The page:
Boro Park: An Orthodox Smorgasbord
Head south deep into Brooklyn’s interior on the elevated D train and get off at the 50th Street station. At the bottom of the stairs, an open air market greets you with fresh fruits and vegetables anytime of the year. One block away on 13th Avenue is Borough Park, spelled by locals as Boro Park – the main thoroughfare of one of the world’s largest Orthodox Jewish communities outside of Israel. Here you can learn a bit about Jewish culture by simply walking the streets and picking up a neighborhood newspaper. You’ll quickly scratch beyond the surface of ubiquitous black top hats and discover that this Orthodox community is far from homogenous.
The primary residents of Boro Park are Hasidic and Hareidi Jewish families, although many other sects call this neighborhood home. Each family typically averages six children, creating a localized baby boom. Synagogues and yeshivas (schools) figure very prominently in the community, but not in the ways you may expect. Many synagogues aren’t separate ornate structures, but instead occupy row houses along side streets. Front entrances are rather unceremoniously marked with simple signs in Hebrew, sometimes outlining the Torah. In time, a good number of Hasidic rebbes (rabbis), as well as other rabbinical personalities, build a following and break away to establish their own synagogues. It’s not uncommon to see some of these leaders walking through the crowds on 13th Ave. singing praises or making proclamations.
The Hasidic community has developed their own version of a neighborhood block watch by forming a Shomrim, a network of residents who volunteer to prevent crime and handle emergencies. The Boro Park Shomrim was originally established as “The Bakery Boys,” a group of bakery delivery drivers who noticed that crime surged during their late night and early morning deliveries. The group now receives extensive training and has become a full citizen patrol in partnership with the New York Police Department’s Community Affairs Division. Although they don’t carry weapons and desist immediately upon NYPD orders, they maintain constant radio contact with the police department’s central dispatch, investigate suspicious persons, assist residents with police matters, and conduct searches for missing persons.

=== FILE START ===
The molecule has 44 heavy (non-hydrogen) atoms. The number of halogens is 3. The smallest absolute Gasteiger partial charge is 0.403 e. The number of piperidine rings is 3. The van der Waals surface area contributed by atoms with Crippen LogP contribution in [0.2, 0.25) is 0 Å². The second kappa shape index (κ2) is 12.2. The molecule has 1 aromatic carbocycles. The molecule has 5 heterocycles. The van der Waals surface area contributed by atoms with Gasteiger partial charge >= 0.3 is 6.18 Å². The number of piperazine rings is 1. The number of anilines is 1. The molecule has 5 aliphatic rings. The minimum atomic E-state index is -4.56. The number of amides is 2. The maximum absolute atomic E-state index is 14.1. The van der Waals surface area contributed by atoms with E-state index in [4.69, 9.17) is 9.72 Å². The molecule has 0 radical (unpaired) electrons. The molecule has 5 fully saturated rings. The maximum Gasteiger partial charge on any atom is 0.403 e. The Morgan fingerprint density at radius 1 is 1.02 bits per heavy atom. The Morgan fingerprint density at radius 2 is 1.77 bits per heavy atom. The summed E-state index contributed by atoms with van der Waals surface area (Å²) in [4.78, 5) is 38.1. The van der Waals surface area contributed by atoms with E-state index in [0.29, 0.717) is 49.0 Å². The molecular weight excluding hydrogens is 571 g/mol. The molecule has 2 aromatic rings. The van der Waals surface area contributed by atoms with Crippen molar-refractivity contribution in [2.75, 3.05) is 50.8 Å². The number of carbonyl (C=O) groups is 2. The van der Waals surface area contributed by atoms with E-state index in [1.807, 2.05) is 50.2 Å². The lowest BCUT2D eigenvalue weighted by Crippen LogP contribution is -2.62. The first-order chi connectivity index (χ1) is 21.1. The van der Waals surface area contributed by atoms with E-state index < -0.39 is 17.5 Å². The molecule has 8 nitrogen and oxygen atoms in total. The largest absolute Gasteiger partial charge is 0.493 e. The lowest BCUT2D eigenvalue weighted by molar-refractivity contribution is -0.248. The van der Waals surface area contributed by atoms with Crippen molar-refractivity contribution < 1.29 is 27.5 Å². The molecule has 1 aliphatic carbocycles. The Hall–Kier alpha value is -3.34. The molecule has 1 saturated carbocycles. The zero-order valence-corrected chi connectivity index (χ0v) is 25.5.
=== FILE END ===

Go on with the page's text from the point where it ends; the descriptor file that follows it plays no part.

Food and Lodging
Boro Park is globally renowned among Hasidic Jews and other tourists for its extensive dining and lodging options. The 13th Avenue district, roughly one mile in length from 39th Street to about 55th Street, is the community’s lifeblood. Among the prominent mix of banks, a staggering variety of shops, markets, and kosher eateries beckon the senses. But don’t label puffy melt-in-your-mouth jelly donuts from The Donut Man, whole wheat personal pizzas and cheeseless calzones from Amnon’s Kosher Pizza and Falafel, or truffles from Candy Land as junk food. Perhaps these delicacies taste too good to be wholesome, but you’ll notice the flavor and how your stomach isn’t doing handsprings after indulging. Chalk this up to the use of pure water, only fresh ingredients, and cooking done under strict Rabbinical supervision.
The 52-room Avenue Plaza Hotel built in 1999 on 13th Avenue is among the select few in the entire city that can accommodate Hasidic families. On the corner of 12th and 48th, only one block from the 50th Street subway, sits the Park House Hotel. As far as NYC prices go, this hotel is a bargain, especially if you want to be only a 30 minute subway ride to both Manhattan and 20 minutes to Coney Island. It’s perfect for the summer months when you can wake up and decide whether it will be a day for the beach or hitting the town. Rooms are spotless and ample-sized with full baths. In the hotel’s guest information directory, you’ll notice references to Shabbos (Sabbath) meals that can be ordered from the front desk. You certainly won’t go away hungry from the kosher breakfast buffet (included in the room rate), served in the downstairs dining room every morning except Saturday.
Courtesy of Steve Mirsky, Gastrotraveling.com